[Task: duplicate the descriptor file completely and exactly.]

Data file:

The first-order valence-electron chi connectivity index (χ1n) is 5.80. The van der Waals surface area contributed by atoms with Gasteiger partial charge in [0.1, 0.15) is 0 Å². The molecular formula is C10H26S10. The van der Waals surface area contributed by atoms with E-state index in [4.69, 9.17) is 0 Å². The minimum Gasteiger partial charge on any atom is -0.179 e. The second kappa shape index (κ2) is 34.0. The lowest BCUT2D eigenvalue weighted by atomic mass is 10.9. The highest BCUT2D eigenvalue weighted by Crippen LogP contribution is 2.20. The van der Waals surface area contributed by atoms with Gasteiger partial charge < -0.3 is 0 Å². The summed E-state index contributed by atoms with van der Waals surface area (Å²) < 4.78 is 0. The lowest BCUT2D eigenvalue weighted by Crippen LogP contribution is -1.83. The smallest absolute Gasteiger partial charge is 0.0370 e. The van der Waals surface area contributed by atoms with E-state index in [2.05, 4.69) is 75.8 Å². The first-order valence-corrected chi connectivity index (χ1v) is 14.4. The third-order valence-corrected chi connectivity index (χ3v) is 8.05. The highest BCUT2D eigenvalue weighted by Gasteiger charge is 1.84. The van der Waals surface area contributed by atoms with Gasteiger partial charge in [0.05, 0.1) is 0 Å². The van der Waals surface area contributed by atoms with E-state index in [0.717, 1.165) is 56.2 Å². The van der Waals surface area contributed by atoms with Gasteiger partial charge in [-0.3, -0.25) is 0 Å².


The first-order valence-electron chi connectivity index (χ1n) is 5.80. The van der Waals surface area contributed by atoms with Gasteiger partial charge in [0.1, 0.15) is 0 Å². The molecular formula is C10H26S10. The van der Waals surface area contributed by atoms with E-state index in [4.69, 9.17) is 0 Å². The minimum Gasteiger partial charge on any atom is -0.179 e. The second kappa shape index (κ2) is 34.0. The lowest BCUT2D eigenvalue weighted by atomic mass is 10.9. The highest BCUT2D eigenvalue weighted by Crippen LogP contribution is 2.20. The van der Waals surface area contributed by atoms with Gasteiger partial charge < -0.3 is 0 Å². The summed E-state index contributed by atoms with van der Waals surface area (Å²) < 4.78 is 0. The lowest BCUT2D eigenvalue weighted by Crippen LogP contribution is -1.83. The smallest absolute Gasteiger partial charge is 0.0370 e. The van der Waals surface area contributed by atoms with E-state index in [2.05, 4.69) is 75.8 Å². The first-order valence-corrected chi connectivity index (χ1v) is 14.4. The third-order valence-corrected chi connectivity index (χ3v) is 8.05. The highest BCUT2D eigenvalue weighted by Gasteiger charge is 1.84. The van der Waals surface area contributed by atoms with Gasteiger partial charge in [0.05, 0.1) is 0 Å². The van der Waals surface area contributed by atoms with E-state index in [0.717, 1.165) is 56.2 Å². The van der Waals surface area contributed by atoms with Gasteiger partial charge in [-0.3, -0.25) is 0 Å².